The other eligible gentleman was Mr. Benjamin Bar, who was an object of great curiosity and excitement to the villagers, in that he was the heir of a rich uncle who lived in nearby Carthworth, and who was reported to be in very ill health. Mr. Bar was thus in the thrilling expectation of being a person of no small consequence before the age of one-and-twenty. He was also the hero of the village’s romantic imagination, because he had previously been attentive to Miss Sally Hervey, so much so that an understanding between them was tacitly acknowledged; but alas, such an understanding could not be openly declared until Sally’s elder sister were betrothed. And before Maud Hervey could secure herself a match (in a village where, as noted, there was none to be had), Miss Webster’s cousin-in-law was accepted by the viscount’s grand-niece, and Mr. Bar’s uncle concluded that the best wife for his nephew was that newly socially superior lady. Mr. Bar could not disoblige his benefactor without the risk of being disinherited, and so he complied; though his heart remained wholly Sally Hervey’s.
Thus it was that Rovedon’s sole eligible bachelors were both in official competition for Amelia Webster, though neither pursued her with enthusiasm; and in the meantime, the two Hervey girls languished without beaux of any kind.
“What we are in need of,” said Tom after breakfast, as he donned his boots in anticipation of taking his morning walk up to the chapel and back again, to keep himself trim (he was very jealous of his slender frame), “is some new element that will alter the composition of this unhappy situation. But I do not know what that might be.” He appeared dejected for a moment, then rose briskly to his feet and summoned his spaniel, Blaze.
“You’ll think of something,” said Jack, who now donned his garden hat, whose wide brim would shield his brow while he pruned his cherished rosebushes—a duty he undertook with such diligent regularity that it was a rare bud that survived long enough to flower. “You always do.”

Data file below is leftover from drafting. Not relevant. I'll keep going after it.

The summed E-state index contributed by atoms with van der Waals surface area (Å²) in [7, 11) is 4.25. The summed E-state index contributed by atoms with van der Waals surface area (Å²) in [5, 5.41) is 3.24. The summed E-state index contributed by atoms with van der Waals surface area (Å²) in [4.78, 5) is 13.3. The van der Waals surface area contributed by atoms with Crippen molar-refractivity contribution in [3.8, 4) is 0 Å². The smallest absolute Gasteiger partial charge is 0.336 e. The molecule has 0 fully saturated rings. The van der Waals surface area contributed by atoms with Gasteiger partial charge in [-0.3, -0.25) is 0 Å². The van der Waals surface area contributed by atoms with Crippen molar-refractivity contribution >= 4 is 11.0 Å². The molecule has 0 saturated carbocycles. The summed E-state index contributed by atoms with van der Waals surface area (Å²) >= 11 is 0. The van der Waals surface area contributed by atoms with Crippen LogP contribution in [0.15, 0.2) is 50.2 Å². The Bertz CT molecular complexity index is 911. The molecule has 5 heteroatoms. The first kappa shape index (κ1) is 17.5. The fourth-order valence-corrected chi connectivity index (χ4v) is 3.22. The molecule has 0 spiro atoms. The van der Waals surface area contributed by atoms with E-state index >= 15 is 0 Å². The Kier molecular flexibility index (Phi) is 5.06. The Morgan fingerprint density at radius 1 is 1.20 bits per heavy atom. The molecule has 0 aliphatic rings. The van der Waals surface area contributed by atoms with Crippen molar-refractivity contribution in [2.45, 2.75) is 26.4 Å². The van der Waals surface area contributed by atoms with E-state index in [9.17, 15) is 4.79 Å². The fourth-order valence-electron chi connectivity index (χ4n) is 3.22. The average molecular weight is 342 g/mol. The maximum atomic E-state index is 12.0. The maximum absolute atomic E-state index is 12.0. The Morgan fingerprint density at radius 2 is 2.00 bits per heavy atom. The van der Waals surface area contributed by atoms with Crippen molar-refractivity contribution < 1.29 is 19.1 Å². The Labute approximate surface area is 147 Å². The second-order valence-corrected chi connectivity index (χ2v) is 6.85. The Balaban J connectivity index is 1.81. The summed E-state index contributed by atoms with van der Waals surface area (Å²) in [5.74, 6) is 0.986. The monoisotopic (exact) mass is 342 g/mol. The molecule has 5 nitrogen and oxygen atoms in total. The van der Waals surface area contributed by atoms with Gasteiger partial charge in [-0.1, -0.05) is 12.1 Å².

Bolstered by his friend’s confidence, Tom set forth on his walk—and commended himself on having chosen his thickest-soled boots, for the lane remained wet with mud even after two days’ respite from a drenching rain. Blaze, not at all minding the dirt, left him to seek some diversion in the woodland, and Tom made steady, if sticky, progress to the high street, where he encountered George Hervey as the latter descended the steps of the stationer’s shop, carrying a small parcel.
“I found myself in want of paper,” George explained, after greeting Tom with his usual open friendliness, “and just as I sat down to write my great friend Beverley—he with whom I shared rooms at Oxford, and who is as dear to me as a brother. I am sorry to say I have found no opportunity to correspond with him since I undertook my sojourn abroad.”
“In that case, I hope you have amply supplied yourself,” said Tom while nodding at his friend’s parcel, “for you will have much to tell him.” And as George expressed his agreement, Tom was struck by an idea of such unexampled cleverness that were it not for the grip of the mud upon his heels, he might actually jump up and down. “But tell me, Hervey,” he said, “if this fellow is so near to a brother to you, why not make him so in fact?”
George blinked, as though surprised by the question. “Why—because his parents are not my own,” he said with uncertain laughter. “Surely that is an end to the question!”
Tom shook his head. “You misunderstand me. I mean to say, you have two sisters at home, both in need of a husband. It would commend you to furnish at least one candidate for the post.”
George regarded him with a look of undiluted admiration. “How can that thought not have occurred to me? I daresay it is because the girls were so young when I departed for Oxford that I still think of them as children; but I must own that in the interval they have much grown up. How clever you are, Pierce; everyone says it of you, and now I know it to be so.” He raised his parcel in a gesture of resolve. “I shall include in my letter an invitation to Rovedon. Even if Beverley fails to engage my sisters’ hearts, it will do my own much good to see him.”
Tom thus continued his walk in high spirits (so much so that he was not even put out when Blaze rejoined him, at least two shades darker than she had been half an hour earlier). He was proud of having both gratified Jack’s faith in him and earned young George Hervey’s approbation. For he considered that the addition of a new bachelor in town might reorient the unhappy state of its current matrimonial outlook.
Though that outlook was far from unhappy for Amelia, who had risen this morning with a resolve of her own, and of a very different nature. The time had come, she decided, to choose between George Hervey and Benjamin Bar. Her cousin-in-law’s nuptials were approaching, and she had no wish to attend them without a fiancé of her own on her arm.